Since the rosin had become so hard I was able to remove the remainder by scraping it gently with a knife but not before I broke a few hairs.

    (I did use plain, drugstore rubbing alcohol, I'm not sure the results would have been different w/denatured alcohol.)
     
  10. I AM!
     
  11. Joe Taylor

    Joe Taylor

    Dec 20, 2001
    Tracy CA
    How to get hard rosin off.
    solvent = my good amigo Al K. Hall

    loosen the frog all the way off
    wrap you bow stick is something the solvent wont eat through I like AL foil

    pour solvent in a bowl about half full

    get as much hair in the bowl as you can and let it soak for several mins

    then start running the hair through the solvent by keeping a small arc of hair in the solvent

    wipe the hair often with a dry rag as you go.

    the old rosin will come off/out the parts of the hair close to the frog and tip you have to use a tooth brush dipped in solvent and scrub away
     
  12. Joe Taylor

    Joe Taylor

    Dec 20, 2001
    Tracy CA
    Any one ever use Ever Clear to clean rosin off?

    No you can't drink it afterwards!

    Joe
     
  13. EverClear? Isn't that just high grade grain alcohol?

    FWIW - Joe's method will definately work but when he says his friend Al K. Hall, I'm sure he is referring to an alcohol Solvent (such as hardware store/paint store denatured alcohol) not drug store rubbing alcohol which has a high percentage of water in it.
     
  14. Joe Taylor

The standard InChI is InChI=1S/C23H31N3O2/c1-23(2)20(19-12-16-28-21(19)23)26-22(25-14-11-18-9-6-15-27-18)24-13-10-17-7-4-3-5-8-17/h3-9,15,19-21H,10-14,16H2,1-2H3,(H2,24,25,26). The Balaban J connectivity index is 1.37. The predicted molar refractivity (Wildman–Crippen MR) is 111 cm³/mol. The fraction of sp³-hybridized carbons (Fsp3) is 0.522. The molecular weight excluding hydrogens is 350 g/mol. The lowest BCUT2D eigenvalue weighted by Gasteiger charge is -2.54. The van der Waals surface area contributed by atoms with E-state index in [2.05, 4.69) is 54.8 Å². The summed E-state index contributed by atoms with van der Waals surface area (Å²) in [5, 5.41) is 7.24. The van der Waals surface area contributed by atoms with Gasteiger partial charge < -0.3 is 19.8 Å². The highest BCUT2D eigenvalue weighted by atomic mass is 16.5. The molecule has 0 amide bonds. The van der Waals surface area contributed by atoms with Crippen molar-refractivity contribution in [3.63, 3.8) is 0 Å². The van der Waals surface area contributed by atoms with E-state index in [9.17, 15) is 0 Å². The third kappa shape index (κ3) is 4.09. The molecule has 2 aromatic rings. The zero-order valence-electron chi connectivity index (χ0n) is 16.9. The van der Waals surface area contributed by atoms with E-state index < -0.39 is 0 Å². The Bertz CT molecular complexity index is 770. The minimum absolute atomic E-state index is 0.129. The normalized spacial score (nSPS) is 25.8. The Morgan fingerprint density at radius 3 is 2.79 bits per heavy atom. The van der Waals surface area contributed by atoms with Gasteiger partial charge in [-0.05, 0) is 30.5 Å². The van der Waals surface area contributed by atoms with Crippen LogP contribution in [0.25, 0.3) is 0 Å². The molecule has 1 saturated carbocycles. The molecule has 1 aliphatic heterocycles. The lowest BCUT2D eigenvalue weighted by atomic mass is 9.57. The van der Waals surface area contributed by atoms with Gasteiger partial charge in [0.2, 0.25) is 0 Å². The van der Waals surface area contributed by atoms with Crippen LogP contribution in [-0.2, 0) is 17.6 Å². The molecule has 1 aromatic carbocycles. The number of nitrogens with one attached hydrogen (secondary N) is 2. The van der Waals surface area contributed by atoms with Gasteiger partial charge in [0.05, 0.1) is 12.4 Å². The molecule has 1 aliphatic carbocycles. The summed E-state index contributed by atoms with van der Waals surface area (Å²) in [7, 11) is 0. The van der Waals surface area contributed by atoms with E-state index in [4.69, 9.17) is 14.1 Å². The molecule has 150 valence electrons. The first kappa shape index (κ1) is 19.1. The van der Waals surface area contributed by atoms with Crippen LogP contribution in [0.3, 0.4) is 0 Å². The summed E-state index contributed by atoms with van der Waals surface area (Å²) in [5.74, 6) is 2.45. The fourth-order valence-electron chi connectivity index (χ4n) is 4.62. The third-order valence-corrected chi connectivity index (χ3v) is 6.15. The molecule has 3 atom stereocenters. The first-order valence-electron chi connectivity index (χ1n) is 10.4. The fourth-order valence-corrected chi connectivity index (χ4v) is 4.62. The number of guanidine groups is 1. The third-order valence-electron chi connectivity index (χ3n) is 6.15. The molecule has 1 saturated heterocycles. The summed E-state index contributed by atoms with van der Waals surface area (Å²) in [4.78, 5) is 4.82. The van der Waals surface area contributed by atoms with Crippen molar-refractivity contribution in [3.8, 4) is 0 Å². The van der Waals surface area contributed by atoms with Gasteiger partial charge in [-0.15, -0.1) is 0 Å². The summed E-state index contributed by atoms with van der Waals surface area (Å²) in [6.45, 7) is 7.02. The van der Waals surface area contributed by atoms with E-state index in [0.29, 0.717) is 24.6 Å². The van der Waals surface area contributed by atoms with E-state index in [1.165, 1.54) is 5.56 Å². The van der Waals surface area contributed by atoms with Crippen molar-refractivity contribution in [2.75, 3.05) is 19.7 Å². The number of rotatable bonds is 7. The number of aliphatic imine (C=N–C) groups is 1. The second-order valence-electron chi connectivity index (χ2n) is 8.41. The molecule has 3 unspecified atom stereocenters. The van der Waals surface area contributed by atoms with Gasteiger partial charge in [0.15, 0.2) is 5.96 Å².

Joe Taylor

    Dec 20, 2001
    Tracy CA
    Yes, EverClear is 180 or 190 proof grain alcohol. (90% to 95% alcohol.) You can get !00% alcohol but it is tainted with acatone, the acatone is the drier that gets the last little bit of water out of the alcohol. You can get stuff real clean using the 100% pure stuff. Glass lens so clean you can't see the lens.

    Diffrent types of alcohol react diffrently, a lot of alcohol is a pertol distialte now-a-days. I was wonder if a natural grain alcohol might disolve rosin better.

    I first noted the difference while fooling with alcohol lamps. You get radical diffrent flames with different juices.

    Since, I don't drink I don't want to fork out $10 for a pint of EverClear I can't use execpt in a lamp.

     
  15. Since denatured alcohol has work just fine for me for 40 years, and it's cost is less than $10 for a US gallon, I think I will forgo trying EverClear to clean bows even if it were a little better solvent.
     
  16. rkybtmn

    rkybtmn Supporting Member

    Apr 13, 2004
    Brooklyn
    I've always heated the string by rubbing it a few times with a towel or piece of cloth, then drawn the bow over the heated string which draws the rosin out of the hair. After a few times, most of the rosin is out. Don't go overboard.
     
  17. Ed Fuqua

    Ed Fuqua

    Dec 13, 1999
    NYC
    Chuck Sher publishes my book, WALKING BASSICS:The Fundamentals of Jazz Bass Playing.
    Yeah, I try to use my strings to scrape the rosin off.


    Mostly on ballads.
     
  18. Damon Rondeau

    Damon Rondeau Journeyman Clam Artist Supporting Member

    Nov 19, 2002
    Winnipeg, baby
    Everclear -- extremely high proof ethyl alcohol -- can indeed be imbibed. I used to drink it with orange juice. I say USED to. I was 17 (don't tell my Dad) and used to enjoy getting completely and utterly smashed on my friend's Dad's lab supplies. Long long time ago. Be extremely careful smoking anything near that stuff.

    Methyl alcohol is naturally a poison that can easily kill or maim you. Denatured alcohol is ethyl that's had a bunch of nasty stuff added to it to make it smell like lacquer thinner. I'ml sure it would do a real bad number to you too if'n you tried to drink it.

    I've used naptha to clean rosin off my Spirocores. Works OK. Not sure what it would do to hair, though.
     
  19. Joe Taylor

    Joe Taylor

    Dec 20, 2001
    Tracy CA
    I was refering to after it was used for rosin removal. Disolved rosin would not make a good mixer.

    Kids in the dorm used to mix Everclear and Gator Aid, called it a hairey alligator.

    They also mixed Everclear and Grape juice but I can't remember what that was called.

    Joe